After a lengthy back-and-forth, Sechelt council voted Sept. 18 to send a subdivision proposal for a lot on Acorn Road in West Sechelt to public hearing.
The debate at the council table wasn’t focused on the merits of the four-lot project itself, but on what the district would be asking of the developer if the subdivision gets approved.
The recommendations from planning staff were to have the applicant provide a $150,000 security to cover the cost of potential future paving of Acorn Road from Gowland Road to the western edge of the property, a “cash contribution in an amount to be determined for the affordable housing fund,” and a “cash contribution in an amount to be determined for the downtown revitalization fund.”
Coun. Tom Lamb argued that the cash contributions would be too onerous for a four-lot rural subdivision and might even run counter to affordable housing goals by driving up the cost of lots.
In the end council passed first reading of the zoning and OCP bylaws with no requirement for the $150,000 to cover future cost of a paved road, but with the affordable housing contribution language in place (Mayor Darnelda Siegers opposed) as well as the language around the downtown revitalization fund (councillors Lamb, Eric Scott and Janice Kuester opposed).
A date for the public hearing has not been set.
The Sunshine Coast Community Forest didn’t harvest much timber in the second quarter of 2019, but a report presented to Sechelt council Sept. 18 said it hopes to start harvesting its next cutblocks before the year is out.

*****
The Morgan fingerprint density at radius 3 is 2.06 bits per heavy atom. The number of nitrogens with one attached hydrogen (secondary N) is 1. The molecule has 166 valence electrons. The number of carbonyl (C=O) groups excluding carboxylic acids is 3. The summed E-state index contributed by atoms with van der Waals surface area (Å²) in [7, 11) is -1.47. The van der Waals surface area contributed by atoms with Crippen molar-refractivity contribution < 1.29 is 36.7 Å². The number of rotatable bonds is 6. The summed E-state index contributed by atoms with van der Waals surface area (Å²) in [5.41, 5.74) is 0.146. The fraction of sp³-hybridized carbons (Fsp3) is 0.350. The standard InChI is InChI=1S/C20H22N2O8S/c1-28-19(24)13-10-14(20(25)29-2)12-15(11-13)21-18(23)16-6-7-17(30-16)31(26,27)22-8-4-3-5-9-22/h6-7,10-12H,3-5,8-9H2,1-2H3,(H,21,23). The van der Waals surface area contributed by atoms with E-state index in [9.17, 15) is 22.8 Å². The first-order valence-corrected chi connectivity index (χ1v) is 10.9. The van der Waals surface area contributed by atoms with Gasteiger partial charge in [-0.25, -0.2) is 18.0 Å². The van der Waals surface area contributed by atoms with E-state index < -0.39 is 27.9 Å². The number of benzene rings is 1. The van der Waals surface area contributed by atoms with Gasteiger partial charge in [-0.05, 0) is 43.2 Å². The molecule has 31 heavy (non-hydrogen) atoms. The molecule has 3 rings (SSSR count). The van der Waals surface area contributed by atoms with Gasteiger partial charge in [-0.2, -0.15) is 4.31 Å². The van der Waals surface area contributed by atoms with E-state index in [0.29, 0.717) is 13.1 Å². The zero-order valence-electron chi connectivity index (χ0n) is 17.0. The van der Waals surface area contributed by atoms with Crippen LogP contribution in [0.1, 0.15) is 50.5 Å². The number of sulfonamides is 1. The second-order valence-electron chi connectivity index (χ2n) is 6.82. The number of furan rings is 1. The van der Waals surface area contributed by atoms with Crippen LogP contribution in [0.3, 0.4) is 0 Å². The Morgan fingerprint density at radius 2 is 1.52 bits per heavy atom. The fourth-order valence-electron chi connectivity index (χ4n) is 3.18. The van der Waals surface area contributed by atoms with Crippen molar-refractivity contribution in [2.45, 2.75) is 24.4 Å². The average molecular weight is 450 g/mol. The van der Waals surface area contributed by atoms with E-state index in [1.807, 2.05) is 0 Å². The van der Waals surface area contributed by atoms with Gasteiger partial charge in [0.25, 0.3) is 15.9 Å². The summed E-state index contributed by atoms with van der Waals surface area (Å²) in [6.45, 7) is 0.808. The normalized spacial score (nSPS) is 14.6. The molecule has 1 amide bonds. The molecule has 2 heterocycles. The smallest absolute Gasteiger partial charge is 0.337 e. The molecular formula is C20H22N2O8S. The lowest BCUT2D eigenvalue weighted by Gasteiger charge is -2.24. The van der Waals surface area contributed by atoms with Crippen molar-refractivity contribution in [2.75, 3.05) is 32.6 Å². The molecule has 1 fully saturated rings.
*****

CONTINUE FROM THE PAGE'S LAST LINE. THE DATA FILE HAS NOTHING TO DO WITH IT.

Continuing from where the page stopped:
The logging is on hold pending approval of a five-year Forest Stewardship Plan, which the Community Forest board said has been delayed as a result of the new Joint Decision Making Protocol between the shíshálh Nation and the province.
The Community Forest’s second quarter update said it sold nine cubic metres of the 114 cubic metres it harvested “as a result of a boundary issue on our tenure” for revenue of $1,043 in the quarter.
Overall the Community Forest’s operating arm, Sechelt Community Projects Inc., posted a six-month net loss for the beginning of 2019 of $199,813 after taking into account investment and other income of $32,597 and $15,250 in court-ordered legal costs recovered from the local group Elphinstone Logging Focus.
It also spent $93,030 on community initiatives, which was more than forecast because of the board’s decision to donate a structural protection unit to the Sechelt Fire Department, which cost $91,000 including $10,000 to pay to have firefighters trained on the equipment.
SCPI finished the first half of the year with retained earnings of $1,493,133.